In 1963, the Yangpachen Monastery suffered from another damage by the Cultural Revolution. Actually it was completely destroyed this time. During this time, the Red Guard even attempted to destroy a six meters tall golden stupa housing the bodies of the 4th and 5th Shamarpas.

When they removed the body of the 4th Shamarpa, they found that its hair had grown to reach the elbows. They attempted to destroy its body by beating and burning it. But their attempt was not realized. At last, in order to preserve the body, the local people buried it in the earth. During digging, one digger nicked one arm of the 4th Shamarpa with a pickax by chance. Strange thing happened. It Bled.

After the Cultural Revolution was ended, the new leaders of China gave permission to restore numerous monasteries in Tibet. In this case, the Yangpachen Monastery was restored in 1983. A stupa for the body of 4th Shamarpa was built inside a new temple in the ruins of the original Yangpachen. Moreover, a retreat center was also built. Meanwhile, the Yangpachen Monastery was converted back to Kagyupa, with the consent of the Central government of China. In 2006, a new Shedra which is a Buddhist college for the highest study of philosophy was built by Shamar Rinpoche at Yangpachen.”

Yangchenpa Monastery, Tibet

The Text – ‘Praises to Qualities of Dolpopa in Eleven Verses

Interestingly, the 4th Shamarpa’s Praises to Dolpopa, is one of the few praises to him available online. Even in the Collected Works of Tāranātha, other than his guru yoga texts for the Kalacakra preliminaries to the six yogas, I could not find any specific praises to Dolpopa (please correct me if there are though!). Jamyang Khyentse Chokyi Lodro also wrote a guru yoga to Dolpopa, which has been translated into English.

In the 4th Shamarpa’s Praises, Ārya Nāgārjuna plays a prominent role. In the first verse, he pays homage to Ārya Nāgārjuna, and later he cites and quotes the Collections of Nāgārjuna, often associated with the empty-of-self view, then he also cites Nāgārjuna’s Praises which are renowned for teaching the ‘third wheel’ on Buddha Nature and the ultimate nature of mind (the definitive meaning (nges don) teachings:

“The Collections of Reasonings[i] by Ārya Nāgārjuna 

Firmly concluded that all phenomena are only emptiness.

In the Collections of Praises[ii], the ‘eternal’[iii] peace dharmakāya

Reveals the inherently ‘existent’ result, the path’s basis.

The completely pure scripture, Ocean of Definitive Meaning[iv]

Ascertained the meaning via reasoning awareness, and with the

Persistently insisted explanations and answers of

The teachings of the Fourth Council[v]; to you, who showed that, I bow down!”

—Excerpt from ‘Praises to the Qualities of Dolpopa’ by 4th Sharmapa


In conclusion, I hope this new translation and research on Dolpopa and 4th Shamarpa supports the preservation and practice of their life examples and texts. I also hope it demonstrates how many of these great Tibetan masters were non-sectarian in their approach to practice and teachers and how they often wrote magnificent praises and supplications to teachers from all the main lineages of Tibetan Buddhism.

Written, translated and compiled by Adele Tomlin, 20th November 2020.

Further Reading

Selection of Dolpopa’s written works available in English language

  • Ocean of Definitive Meaning (Ri chos Nges don rGya mtsho)
  • Great Calculation of the Doctrine that have the Significance of a Fourth Council (with auto commentary)
  • Prayer for Birth in Sukhāvatī (bDe ba can du skye ba ’dzin pa’i smon lam)
  • An Official Document of the King, the Spontaneously Present Dharmakāya 
  • A General Commentary on all Profound Sutra and Tantra Teachings: Entitled, “Knowing One, All is Liberated”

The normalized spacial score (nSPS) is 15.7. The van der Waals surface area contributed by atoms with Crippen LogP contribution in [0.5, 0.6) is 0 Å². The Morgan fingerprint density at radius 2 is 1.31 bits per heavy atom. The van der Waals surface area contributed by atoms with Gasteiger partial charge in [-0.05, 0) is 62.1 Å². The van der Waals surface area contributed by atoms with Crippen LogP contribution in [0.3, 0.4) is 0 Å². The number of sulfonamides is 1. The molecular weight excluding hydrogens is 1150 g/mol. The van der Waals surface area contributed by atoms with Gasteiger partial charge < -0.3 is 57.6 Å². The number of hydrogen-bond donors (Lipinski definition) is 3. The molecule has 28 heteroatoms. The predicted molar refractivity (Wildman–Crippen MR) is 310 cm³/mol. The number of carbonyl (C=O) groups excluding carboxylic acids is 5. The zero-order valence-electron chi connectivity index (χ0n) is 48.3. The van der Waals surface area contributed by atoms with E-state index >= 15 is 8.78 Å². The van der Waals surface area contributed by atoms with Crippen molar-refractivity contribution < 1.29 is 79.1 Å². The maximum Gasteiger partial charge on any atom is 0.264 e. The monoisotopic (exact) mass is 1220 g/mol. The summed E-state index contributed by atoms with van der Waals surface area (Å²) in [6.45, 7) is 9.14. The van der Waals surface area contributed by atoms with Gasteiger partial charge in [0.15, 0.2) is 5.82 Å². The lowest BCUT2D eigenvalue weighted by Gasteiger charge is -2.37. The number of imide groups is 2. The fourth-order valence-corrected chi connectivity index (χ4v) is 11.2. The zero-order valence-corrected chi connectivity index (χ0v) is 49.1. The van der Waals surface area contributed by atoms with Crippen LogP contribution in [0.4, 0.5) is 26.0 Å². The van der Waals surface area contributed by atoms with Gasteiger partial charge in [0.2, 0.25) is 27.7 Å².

• Buddha Nature’s Auspiciousness 
  • The Great Praise of Shambhala 
  • Seizing the Crucial Point 
  • An Instruction to Lhaje Tsultrim O 
  • In Praise of the Eight Siddhas 
  • Praise to the Mahasiddha Shavaripa 
  • Mountain Doctrine, Ocean of Definitive Meaning: Final Unique Quintessential Instructions. Translation: Jeffrey Hopkins (2017), Mountain Doctrine: Tibet’s Fundamental Treatise on Other-Emptiness and the Buddha Matrix, Shambhala
  • Dolpopa’s complete works in 13 volumes, Pe Cin edition
  • Dolpopa’s complete works in 8 volumes, ‘Dzam Thang edition
  • Dolpopa’s complete works in 1 volumes, Gyantse edition

English-language sources


[i] Hookham, (1991) pp. 4-5.

[ii]  chos grags ye shes . “dam chos dgongs pa gcig pa’i gsal byed/.” In ‘bri gung bka’ brgyud chos mdzod chen mo. TBRC W00JW501203. 84: 3 – 278. [lhasa]: [‘bri gung mthil dgon/], [2004].

[iii]  chos grags ye shes . “kun mkhyen dol po ba shes rab rgyal mtshan gyi yon tan la bsngags pa sh+lo ka bcu gcig pa.” In gsung ‘bum/_chos grags ye shes. TBRC W1KG4876. 4: 296 – 297. pe cin: krung go’i bod rig pa dpe skrun khang, 2009. http://tbrc.org/link?RID=O2GS420|O2GS4202GS567$W1KG4876

[iv] ces kun mkhyen dol po ba shes rab rgyal mtshan gyi yon tan la bsngags pa sh+lo ka bcu gcig pa/ shAkya’i dge slong chos kyi grags pas/ lcags pho ‘brug lo smin drug can gyi phyogs gnyis pa la bde chen yangs pa can du bris pa’o.

[v] Collection of Reasonings (rigs tshogs) is one of Nagarjuna’s main writings. The Six Collections of Reasoning (Rigs-tshogs drug) are:

  1. Root Verses on the Middle Way, Called “Discriminating Awareness” (dBu-ma rtsa-ba shes-rab, Skt. Prajna-nama-mulamadhyamaka-karika)
  2. Precious Garland (Rin-chen ‘phreng-ba, Skt. Ratnavali)
  3. Refutation of Objections (rTsod-pa zlog-pa, Skt. Vigrahavyavarti)
  4. Seventy Verses on Voidness (sTong-nyid bdun-bcu-pa, Skt. Shunyatasaptati)
  5. Sutra Called “Finely Woven” (Zhib-mo rnam-‘thag zhes-bya-ba’i mdo, Skt. Vaidalya-sutra-nama)
  6. Sixty Verses of Reasoning (Rigs-pa drug-cu-pa, Skt. Yuktishashtika).

[vi] Collection of Praises (bstod tshogs) is one of Nagarjuna’s main writings. Towards the end of his life, acting on advice from Tara, Nagarjuna returned to Southern India and dwelt at a place called Mount Splendour, where he gave extensive teachings on both the sutras and tantras, and composed many more texts. These writings, known as the Collection of Praises, are likened to Buddha’s third turning of the Wheel of Dharma.

[vii] rtag rtan is a Tibetan word that means ‘everlasting’ or ‘eternal’ as is often used in Jonang literature about the ultimate nature.

[viii] This is referring to the Ocean of Definitive Meaning: Mountain Doctrine (ri chos nges don rgya mtsho).

[viv] The Great Calculation of the Doctrine, Which Has the Significance of a Fourth Council (bka’ bsdu bzhi pa’i don bstan rtsis chen po) an important text by Dolpopa, was translated by Cyrus Stearns in the Buddha from Dolpo (2010).

2 thoughts on “4th Shamarpa, Yangchenpa Monastery and his ‘Praises to Dolpopa’

  1. 3rd Karmapa was contemporary of Dolpopa and now there is edited brand new book about 3rd Karmapa authored by Ruth Gamble .,, Third Karmapa Rangjung Dorje. Master of Mahamudra,,